• the goods are significantly different from the description, sample or demonstration model shown to the consumer. For example, a consumer orders a red bicycle from a catalogue, but the bicycle delivered is green
• the goods are substantially unfit for their normal purpose and cannot easily be made fit, within a reasonable time. For example, a ski jacket is not waterproof because it is made from the wrong material
• the goods are substantially unfit for a purpose that the consumer told the supplier about, and cannot easily be made fit within a reasonable time. For example, a car is not powerful enough to tow the consumer’s boat because its engine is too small—despite the consumer telling the supplier they needed the car to tow a boat
• the goods are unsafe. For example, an electric blanket has faulty wiring."


I hate those types of experiences where you get partial orders. Not all retailers handle this well. Some do though. I take it as a learning lesson as to which retailers I’d continue buying from.

Ones that do it well for me are

  • Woolworths - partial ordered items - they usually refund the full price of the item
  • - they’re refunded the full price of the item

Yes, i know what you mean.
I have received a partial refund from an eBay retailer in the past for a similar thing where i ordered 2-packs and received 1-packs.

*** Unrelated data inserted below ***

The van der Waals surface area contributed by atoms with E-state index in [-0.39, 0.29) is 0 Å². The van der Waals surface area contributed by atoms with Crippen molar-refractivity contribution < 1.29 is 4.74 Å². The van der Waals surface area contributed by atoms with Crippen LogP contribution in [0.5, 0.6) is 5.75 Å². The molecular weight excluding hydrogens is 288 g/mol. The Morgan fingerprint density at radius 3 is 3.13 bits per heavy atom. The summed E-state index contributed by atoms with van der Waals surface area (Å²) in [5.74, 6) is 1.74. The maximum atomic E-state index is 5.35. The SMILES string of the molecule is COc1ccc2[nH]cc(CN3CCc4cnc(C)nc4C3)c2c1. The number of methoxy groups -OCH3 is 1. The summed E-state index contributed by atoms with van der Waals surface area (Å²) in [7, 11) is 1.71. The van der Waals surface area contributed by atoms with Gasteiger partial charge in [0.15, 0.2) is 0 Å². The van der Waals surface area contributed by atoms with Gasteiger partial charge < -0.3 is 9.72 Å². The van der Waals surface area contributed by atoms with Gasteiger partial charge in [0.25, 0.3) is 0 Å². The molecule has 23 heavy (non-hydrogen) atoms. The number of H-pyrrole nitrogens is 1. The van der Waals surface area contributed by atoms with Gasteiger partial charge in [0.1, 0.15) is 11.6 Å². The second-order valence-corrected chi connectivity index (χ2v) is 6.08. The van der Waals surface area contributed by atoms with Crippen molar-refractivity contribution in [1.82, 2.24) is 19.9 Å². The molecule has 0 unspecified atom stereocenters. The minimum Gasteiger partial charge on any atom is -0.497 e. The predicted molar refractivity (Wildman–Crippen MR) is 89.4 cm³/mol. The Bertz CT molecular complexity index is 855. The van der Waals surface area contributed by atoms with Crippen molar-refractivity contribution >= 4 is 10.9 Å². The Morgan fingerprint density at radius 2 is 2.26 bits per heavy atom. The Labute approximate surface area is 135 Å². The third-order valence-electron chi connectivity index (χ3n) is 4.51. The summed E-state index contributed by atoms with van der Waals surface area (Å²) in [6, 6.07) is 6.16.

Ah yes ebay - I get partial refunds for them. Usually it’s like buying the nose strips for snoring etc. Buy a 200 pack and sometimes you get 5-10 short, they give partial refunds for those.

I have ordered through ebay and had unsatisfactory experience.
I negotiated with rug seller in Jaipur for two similar rugs. Paid for both. Received one, no response from seller to my complaint about missing item.
Gave feedback saying missing item and no response from seller. Through ebay complaints the seller said he would send the second if I withdrew my feedback!! I said send the rug I paid for and I will give feedback again.
No response, no rug, ebay no help. :frowning:

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I always avoid overseas sellers, even with PayPal backup. They are not subject to Australian Consumer Law.